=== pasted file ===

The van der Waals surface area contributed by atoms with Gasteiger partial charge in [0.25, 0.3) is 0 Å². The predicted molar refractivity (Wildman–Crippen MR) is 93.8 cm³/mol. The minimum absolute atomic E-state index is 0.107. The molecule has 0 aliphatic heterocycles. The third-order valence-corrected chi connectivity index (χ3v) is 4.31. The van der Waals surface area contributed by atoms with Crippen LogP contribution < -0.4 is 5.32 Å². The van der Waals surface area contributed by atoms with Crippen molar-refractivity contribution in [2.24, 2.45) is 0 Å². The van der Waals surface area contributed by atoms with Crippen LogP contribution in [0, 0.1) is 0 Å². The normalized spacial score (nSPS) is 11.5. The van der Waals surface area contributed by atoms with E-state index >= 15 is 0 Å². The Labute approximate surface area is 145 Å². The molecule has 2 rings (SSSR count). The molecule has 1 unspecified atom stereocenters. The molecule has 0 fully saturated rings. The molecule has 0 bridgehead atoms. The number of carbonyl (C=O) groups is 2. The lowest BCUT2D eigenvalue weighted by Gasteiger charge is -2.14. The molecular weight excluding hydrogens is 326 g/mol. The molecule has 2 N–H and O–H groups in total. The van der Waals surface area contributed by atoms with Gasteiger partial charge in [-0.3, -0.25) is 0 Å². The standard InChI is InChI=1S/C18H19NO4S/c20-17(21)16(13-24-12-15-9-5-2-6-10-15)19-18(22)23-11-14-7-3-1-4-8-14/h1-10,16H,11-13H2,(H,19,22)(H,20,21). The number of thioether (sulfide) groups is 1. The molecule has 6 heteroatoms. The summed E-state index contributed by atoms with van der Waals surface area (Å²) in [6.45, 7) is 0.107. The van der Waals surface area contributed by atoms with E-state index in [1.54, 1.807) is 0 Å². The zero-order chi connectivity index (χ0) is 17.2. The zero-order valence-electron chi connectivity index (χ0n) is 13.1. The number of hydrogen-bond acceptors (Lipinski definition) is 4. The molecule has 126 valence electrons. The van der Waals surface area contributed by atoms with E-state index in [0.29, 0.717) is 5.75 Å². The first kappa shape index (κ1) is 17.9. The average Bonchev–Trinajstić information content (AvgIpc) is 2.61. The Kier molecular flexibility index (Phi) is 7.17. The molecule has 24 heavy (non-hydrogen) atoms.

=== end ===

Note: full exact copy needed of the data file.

The van der Waals surface area contributed by atoms with Gasteiger partial charge in [0.25, 0.3) is 0 Å². The predicted molar refractivity (Wildman–Crippen MR) is 93.8 cm³/mol. The minimum absolute atomic E-state index is 0.107. The molecule has 0 aliphatic heterocycles. The third-order valence-corrected chi connectivity index (χ3v) is 4.31. The van der Waals surface area contributed by atoms with Crippen LogP contribution < -0.4 is 5.32 Å². The van der Waals surface area contributed by atoms with Crippen molar-refractivity contribution in [2.24, 2.45) is 0 Å². The van der Waals surface area contributed by atoms with Crippen LogP contribution in [0, 0.1) is 0 Å². The normalized spacial score (nSPS) is 11.5. The van der Waals surface area contributed by atoms with E-state index >= 15 is 0 Å². The Labute approximate surface area is 145 Å². The molecule has 2 rings (SSSR count). The molecule has 1 unspecified atom stereocenters. The molecule has 0 fully saturated rings. The molecule has 0 bridgehead atoms. The number of carbonyl (C=O) groups is 2. The lowest BCUT2D eigenvalue weighted by Gasteiger charge is -2.14. The molecular weight excluding hydrogens is 326 g/mol. The molecule has 2 N–H and O–H groups in total. The van der Waals surface area contributed by atoms with Gasteiger partial charge in [-0.3, -0.25) is 0 Å². The standard InChI is InChI=1S/C18H19NO4S/c20-17(21)16(13-24-12-15-9-5-2-6-10-15)19-18(22)23-11-14-7-3-1-4-8-14/h1-10,16H,11-13H2,(H,19,22)(H,20,21). The number of thioether (sulfide) groups is 1. The molecule has 6 heteroatoms. The summed E-state index contributed by atoms with van der Waals surface area (Å²) in [6.45, 7) is 0.107. The van der Waals surface area contributed by atoms with E-state index in [1.54, 1.807) is 0 Å². The zero-order chi connectivity index (χ0) is 17.2. The zero-order valence-electron chi connectivity index (χ0n) is 13.1. The number of hydrogen-bond acceptors (Lipinski definition) is 4. The molecule has 126 valence electrons. The van der Waals surface area contributed by atoms with E-state index in [0.29, 0.717) is 5.75 Å². The first kappa shape index (κ1) is 17.9. The average Bonchev–Trinajstić information content (AvgIpc) is 2.61. The Kier molecular flexibility index (Phi) is 7.17. The molecule has 24 heavy (non-hydrogen) atoms.